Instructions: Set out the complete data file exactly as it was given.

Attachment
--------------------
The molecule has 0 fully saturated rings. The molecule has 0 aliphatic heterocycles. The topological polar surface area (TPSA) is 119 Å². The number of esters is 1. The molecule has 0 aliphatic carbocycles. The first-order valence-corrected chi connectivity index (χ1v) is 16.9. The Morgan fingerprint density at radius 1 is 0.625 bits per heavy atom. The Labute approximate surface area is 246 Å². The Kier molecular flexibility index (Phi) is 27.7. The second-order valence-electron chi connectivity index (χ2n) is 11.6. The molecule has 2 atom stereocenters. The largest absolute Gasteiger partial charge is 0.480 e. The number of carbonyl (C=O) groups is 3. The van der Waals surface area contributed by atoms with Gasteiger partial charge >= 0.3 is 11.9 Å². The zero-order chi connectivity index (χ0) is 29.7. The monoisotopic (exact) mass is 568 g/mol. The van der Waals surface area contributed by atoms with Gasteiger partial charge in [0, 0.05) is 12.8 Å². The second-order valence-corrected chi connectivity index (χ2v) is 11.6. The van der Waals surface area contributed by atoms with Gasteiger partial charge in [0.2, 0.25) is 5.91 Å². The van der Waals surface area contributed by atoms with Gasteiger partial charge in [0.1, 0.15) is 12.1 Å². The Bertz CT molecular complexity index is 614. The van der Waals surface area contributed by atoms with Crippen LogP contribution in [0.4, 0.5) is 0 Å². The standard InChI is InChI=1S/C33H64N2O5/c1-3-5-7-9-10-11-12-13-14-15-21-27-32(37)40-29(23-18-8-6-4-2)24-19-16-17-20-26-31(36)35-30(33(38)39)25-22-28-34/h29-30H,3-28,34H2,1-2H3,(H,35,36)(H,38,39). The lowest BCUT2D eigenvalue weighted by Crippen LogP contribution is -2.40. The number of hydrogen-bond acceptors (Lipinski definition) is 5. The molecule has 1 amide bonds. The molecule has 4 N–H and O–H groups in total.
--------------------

The molecule has 0 fully saturated rings. The molecule has 0 aliphatic heterocycles. The topological polar surface area (TPSA) is 119 Å². The number of esters is 1. The molecule has 0 aliphatic carbocycles. The first-order valence-corrected chi connectivity index (χ1v) is 16.9. The Morgan fingerprint density at radius 1 is 0.625 bits per heavy atom. The Labute approximate surface area is 246 Å². The Kier molecular flexibility index (Phi) is 27.7. The second-order valence-electron chi connectivity index (χ2n) is 11.6. The molecule has 2 atom stereocenters. The largest absolute Gasteiger partial charge is 0.480 e. The number of carbonyl (C=O) groups is 3. The van der Waals surface area contributed by atoms with Gasteiger partial charge >= 0.3 is 11.9 Å². The zero-order chi connectivity index (χ0) is 29.7. The monoisotopic (exact) mass is 568 g/mol. The van der Waals surface area contributed by atoms with Gasteiger partial charge in [0, 0.05) is 12.8 Å². The second-order valence-corrected chi connectivity index (χ2v) is 11.6. The van der Waals surface area contributed by atoms with Gasteiger partial charge in [0.2, 0.25) is 5.91 Å². The van der Waals surface area contributed by atoms with Gasteiger partial charge in [0.1, 0.15) is 12.1 Å². The Bertz CT molecular complexity index is 614. The van der Waals surface area contributed by atoms with Crippen LogP contribution in [0.4, 0.5) is 0 Å². The standard InChI is InChI=1S/C33H64N2O5/c1-3-5-7-9-10-11-12-13-14-15-21-27-32(37)40-29(23-18-8-6-4-2)24-19-16-17-20-26-31(36)35-30(33(38)39)25-22-28-34/h29-30H,3-28,34H2,1-2H3,(H,35,36)(H,38,39). The lowest BCUT2D eigenvalue weighted by Crippen LogP contribution is -2.40. The number of hydrogen-bond acceptors (Lipinski definition) is 5. The molecule has 1 amide bonds. The molecule has 4 N–H and O–H groups in total.